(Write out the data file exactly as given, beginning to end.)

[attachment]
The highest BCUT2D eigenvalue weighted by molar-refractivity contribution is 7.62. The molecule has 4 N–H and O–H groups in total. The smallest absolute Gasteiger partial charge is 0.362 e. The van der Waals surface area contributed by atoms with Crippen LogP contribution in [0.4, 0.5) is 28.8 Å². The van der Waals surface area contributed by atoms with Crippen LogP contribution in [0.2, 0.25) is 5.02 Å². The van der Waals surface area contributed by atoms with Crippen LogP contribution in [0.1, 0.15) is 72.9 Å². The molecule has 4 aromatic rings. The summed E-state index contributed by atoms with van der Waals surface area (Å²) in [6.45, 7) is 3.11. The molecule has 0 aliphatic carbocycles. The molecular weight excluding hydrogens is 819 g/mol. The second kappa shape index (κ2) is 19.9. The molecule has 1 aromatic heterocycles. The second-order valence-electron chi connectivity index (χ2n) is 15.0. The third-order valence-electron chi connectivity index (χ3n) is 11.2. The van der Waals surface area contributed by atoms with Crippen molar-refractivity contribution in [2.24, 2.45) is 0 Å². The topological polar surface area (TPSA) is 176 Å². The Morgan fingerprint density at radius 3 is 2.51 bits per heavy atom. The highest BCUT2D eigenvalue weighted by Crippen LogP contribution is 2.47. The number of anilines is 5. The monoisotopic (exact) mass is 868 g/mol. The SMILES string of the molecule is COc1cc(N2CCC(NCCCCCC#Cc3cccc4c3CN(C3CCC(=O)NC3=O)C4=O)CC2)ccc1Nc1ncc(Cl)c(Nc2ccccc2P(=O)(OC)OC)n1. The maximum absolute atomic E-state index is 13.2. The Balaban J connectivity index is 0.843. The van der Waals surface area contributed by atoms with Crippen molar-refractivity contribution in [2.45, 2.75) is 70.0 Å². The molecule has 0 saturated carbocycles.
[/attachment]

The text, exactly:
The highest BCUT2D eigenvalue weighted by molar-refractivity contribution is 7.62. The molecule has 4 N–H and O–H groups in total. The smallest absolute Gasteiger partial charge is 0.362 e. The van der Waals surface area contributed by atoms with Crippen LogP contribution in [0.4, 0.5) is 28.8 Å². The van der Waals surface area contributed by atoms with Crippen LogP contribution in [0.2, 0.25) is 5.02 Å². The van der Waals surface area contributed by atoms with Crippen LogP contribution in [0.1, 0.15) is 72.9 Å². The molecule has 4 aromatic rings. The summed E-state index contributed by atoms with van der Waals surface area (Å²) in [6.45, 7) is 3.11. The molecule has 0 aliphatic carbocycles. The molecular weight excluding hydrogens is 819 g/mol. The second kappa shape index (κ2) is 19.9. The molecule has 1 aromatic heterocycles. The second-order valence-electron chi connectivity index (χ2n) is 15.0. The third-order valence-electron chi connectivity index (χ3n) is 11.2. The van der Waals surface area contributed by atoms with Crippen molar-refractivity contribution in [2.24, 2.45) is 0 Å². The topological polar surface area (TPSA) is 176 Å². The Morgan fingerprint density at radius 3 is 2.51 bits per heavy atom. The highest BCUT2D eigenvalue weighted by Crippen LogP contribution is 2.47. The number of anilines is 5. The monoisotopic (exact) mass is 868 g/mol. The SMILES string of the molecule is COc1cc(N2CCC(NCCCCCC#Cc3cccc4c3CN(C3CCC(=O)NC3=O)C4=O)CC2)ccc1Nc1ncc(Cl)c(Nc2ccccc2P(=O)(OC)OC)n1. The maximum absolute atomic E-state index is 13.2. The Balaban J connectivity index is 0.843. The van der Waals surface area contributed by atoms with Crippen molar-refractivity contribution in [2.45, 2.75) is 70.0 Å². The molecule has 0 saturated carbocycles.